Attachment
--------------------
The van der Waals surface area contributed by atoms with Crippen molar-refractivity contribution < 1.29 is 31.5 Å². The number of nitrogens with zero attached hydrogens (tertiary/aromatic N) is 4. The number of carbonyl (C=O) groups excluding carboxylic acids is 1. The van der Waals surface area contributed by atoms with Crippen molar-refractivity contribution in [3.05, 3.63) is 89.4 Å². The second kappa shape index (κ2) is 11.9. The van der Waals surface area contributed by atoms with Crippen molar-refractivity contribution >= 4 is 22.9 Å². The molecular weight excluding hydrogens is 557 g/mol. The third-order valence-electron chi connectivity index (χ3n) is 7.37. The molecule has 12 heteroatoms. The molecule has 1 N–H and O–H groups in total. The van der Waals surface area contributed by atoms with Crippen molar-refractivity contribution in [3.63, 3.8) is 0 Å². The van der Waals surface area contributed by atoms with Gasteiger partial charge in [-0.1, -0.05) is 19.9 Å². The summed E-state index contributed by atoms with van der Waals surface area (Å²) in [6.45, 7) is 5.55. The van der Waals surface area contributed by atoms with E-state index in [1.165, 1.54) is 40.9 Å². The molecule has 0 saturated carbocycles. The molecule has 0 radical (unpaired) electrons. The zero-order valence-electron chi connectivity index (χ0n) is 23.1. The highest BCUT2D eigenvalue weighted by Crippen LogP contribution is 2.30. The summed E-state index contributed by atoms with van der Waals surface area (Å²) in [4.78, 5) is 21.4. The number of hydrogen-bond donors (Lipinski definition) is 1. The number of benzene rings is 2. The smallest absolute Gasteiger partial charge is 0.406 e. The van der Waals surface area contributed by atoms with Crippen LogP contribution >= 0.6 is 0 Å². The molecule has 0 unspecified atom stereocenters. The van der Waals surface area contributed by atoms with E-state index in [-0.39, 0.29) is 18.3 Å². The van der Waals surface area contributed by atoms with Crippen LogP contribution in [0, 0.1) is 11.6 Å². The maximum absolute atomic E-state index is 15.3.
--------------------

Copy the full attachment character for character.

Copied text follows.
The van der Waals surface area contributed by atoms with Crippen molar-refractivity contribution < 1.29 is 31.5 Å². The number of nitrogens with zero attached hydrogens (tertiary/aromatic N) is 4. The number of carbonyl (C=O) groups excluding carboxylic acids is 1. The van der Waals surface area contributed by atoms with Crippen molar-refractivity contribution in [3.05, 3.63) is 89.4 Å². The second kappa shape index (κ2) is 11.9. The van der Waals surface area contributed by atoms with Crippen molar-refractivity contribution >= 4 is 22.9 Å². The molecular weight excluding hydrogens is 557 g/mol. The third-order valence-electron chi connectivity index (χ3n) is 7.37. The molecule has 12 heteroatoms. The molecule has 1 N–H and O–H groups in total. The van der Waals surface area contributed by atoms with Crippen molar-refractivity contribution in [3.63, 3.8) is 0 Å². The van der Waals surface area contributed by atoms with Gasteiger partial charge in [-0.1, -0.05) is 19.9 Å². The summed E-state index contributed by atoms with van der Waals surface area (Å²) in [6.45, 7) is 5.55. The van der Waals surface area contributed by atoms with E-state index in [1.165, 1.54) is 40.9 Å². The molecule has 0 saturated carbocycles. The molecule has 0 radical (unpaired) electrons. The zero-order valence-electron chi connectivity index (χ0n) is 23.1. The highest BCUT2D eigenvalue weighted by Crippen LogP contribution is 2.30. The summed E-state index contributed by atoms with van der Waals surface area (Å²) in [4.78, 5) is 21.4. The number of hydrogen-bond donors (Lipinski definition) is 1. The number of benzene rings is 2. The smallest absolute Gasteiger partial charge is 0.406 e. The van der Waals surface area contributed by atoms with Crippen LogP contribution >= 0.6 is 0 Å². The molecule has 0 unspecified atom stereocenters. The van der Waals surface area contributed by atoms with E-state index in [-0.39, 0.29) is 18.3 Å². The van der Waals surface area contributed by atoms with Crippen LogP contribution in [0, 0.1) is 11.6 Å². The maximum absolute atomic E-state index is 15.3.